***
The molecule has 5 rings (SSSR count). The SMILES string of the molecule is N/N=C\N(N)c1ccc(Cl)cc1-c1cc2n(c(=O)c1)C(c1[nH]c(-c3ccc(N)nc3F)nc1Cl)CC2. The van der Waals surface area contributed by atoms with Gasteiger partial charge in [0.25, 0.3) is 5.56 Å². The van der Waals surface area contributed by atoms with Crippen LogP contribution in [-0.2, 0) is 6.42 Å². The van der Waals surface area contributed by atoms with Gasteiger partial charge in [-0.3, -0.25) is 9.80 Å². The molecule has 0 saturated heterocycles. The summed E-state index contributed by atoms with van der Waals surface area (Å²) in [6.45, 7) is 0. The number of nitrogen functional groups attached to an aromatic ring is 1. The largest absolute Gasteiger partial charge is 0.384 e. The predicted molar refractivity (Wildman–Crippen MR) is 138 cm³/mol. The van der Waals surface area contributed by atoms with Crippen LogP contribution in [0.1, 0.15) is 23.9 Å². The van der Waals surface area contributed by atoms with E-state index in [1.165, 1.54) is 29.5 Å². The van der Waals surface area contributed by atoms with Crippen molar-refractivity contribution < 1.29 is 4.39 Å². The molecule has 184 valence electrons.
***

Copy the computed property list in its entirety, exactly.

The molecule has 5 rings (SSSR count). The SMILES string of the molecule is N/N=C\N(N)c1ccc(Cl)cc1-c1cc2n(c(=O)c1)C(c1[nH]c(-c3ccc(N)nc3F)nc1Cl)CC2. The van der Waals surface area contributed by atoms with Gasteiger partial charge in [0.25, 0.3) is 5.56 Å². The van der Waals surface area contributed by atoms with Crippen LogP contribution in [-0.2, 0) is 6.42 Å². The van der Waals surface area contributed by atoms with Gasteiger partial charge in [-0.3, -0.25) is 9.80 Å². The molecule has 0 saturated heterocycles. The summed E-state index contributed by atoms with van der Waals surface area (Å²) in [6.45, 7) is 0. The number of nitrogen functional groups attached to an aromatic ring is 1. The largest absolute Gasteiger partial charge is 0.384 e. The predicted molar refractivity (Wildman–Crippen MR) is 138 cm³/mol. The van der Waals surface area contributed by atoms with Crippen LogP contribution in [0.1, 0.15) is 23.9 Å². The van der Waals surface area contributed by atoms with E-state index in [1.165, 1.54) is 29.5 Å². The van der Waals surface area contributed by atoms with Crippen molar-refractivity contribution < 1.29 is 4.39 Å². The molecule has 184 valence electrons.